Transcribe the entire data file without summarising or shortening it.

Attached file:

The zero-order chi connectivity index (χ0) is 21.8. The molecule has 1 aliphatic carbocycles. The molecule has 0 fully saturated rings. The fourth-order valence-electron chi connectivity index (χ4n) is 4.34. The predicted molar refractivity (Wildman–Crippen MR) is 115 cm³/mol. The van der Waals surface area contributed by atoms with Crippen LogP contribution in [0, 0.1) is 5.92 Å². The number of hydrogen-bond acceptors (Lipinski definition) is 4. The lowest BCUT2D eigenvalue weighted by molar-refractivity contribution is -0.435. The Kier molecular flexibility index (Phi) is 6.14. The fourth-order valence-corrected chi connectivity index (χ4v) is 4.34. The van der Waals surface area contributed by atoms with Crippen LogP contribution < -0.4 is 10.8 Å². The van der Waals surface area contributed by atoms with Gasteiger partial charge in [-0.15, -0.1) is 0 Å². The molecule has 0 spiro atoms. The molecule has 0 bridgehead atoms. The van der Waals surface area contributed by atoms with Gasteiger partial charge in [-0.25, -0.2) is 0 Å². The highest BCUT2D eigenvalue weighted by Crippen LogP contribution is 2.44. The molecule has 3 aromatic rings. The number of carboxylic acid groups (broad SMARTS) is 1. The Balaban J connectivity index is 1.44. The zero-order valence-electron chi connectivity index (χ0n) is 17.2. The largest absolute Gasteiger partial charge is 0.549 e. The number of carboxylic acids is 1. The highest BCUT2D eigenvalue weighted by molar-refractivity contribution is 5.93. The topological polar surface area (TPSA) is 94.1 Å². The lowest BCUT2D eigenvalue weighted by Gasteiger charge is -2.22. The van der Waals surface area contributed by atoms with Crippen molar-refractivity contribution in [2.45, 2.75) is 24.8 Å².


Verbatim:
The zero-order chi connectivity index (χ0) is 21.8. The molecule has 1 aliphatic carbocycles. The molecule has 0 fully saturated rings. The fourth-order valence-electron chi connectivity index (χ4n) is 4.34. The predicted molar refractivity (Wildman–Crippen MR) is 115 cm³/mol. The van der Waals surface area contributed by atoms with Crippen LogP contribution in [0, 0.1) is 5.92 Å². The number of hydrogen-bond acceptors (Lipinski definition) is 4. The lowest BCUT2D eigenvalue weighted by molar-refractivity contribution is -0.435. The Kier molecular flexibility index (Phi) is 6.14. The fourth-order valence-corrected chi connectivity index (χ4v) is 4.34. The van der Waals surface area contributed by atoms with Crippen LogP contribution < -0.4 is 10.8 Å². The van der Waals surface area contributed by atoms with Gasteiger partial charge in [-0.15, -0.1) is 0 Å². The molecule has 0 spiro atoms. The molecule has 0 bridgehead atoms. The van der Waals surface area contributed by atoms with Gasteiger partial charge in [-0.25, -0.2) is 0 Å². The highest BCUT2D eigenvalue weighted by Crippen LogP contribution is 2.44. The molecule has 3 aromatic rings. The number of carboxylic acid groups (broad SMARTS) is 1. The Balaban J connectivity index is 1.44. The zero-order valence-electron chi connectivity index (χ0n) is 17.2. The largest absolute Gasteiger partial charge is 0.549 e. The number of carboxylic acids is 1. The highest BCUT2D eigenvalue weighted by molar-refractivity contribution is 5.93. The topological polar surface area (TPSA) is 94.1 Å². The lowest BCUT2D eigenvalue weighted by Gasteiger charge is -2.22. The van der Waals surface area contributed by atoms with Crippen molar-refractivity contribution in [2.45, 2.75) is 24.8 Å².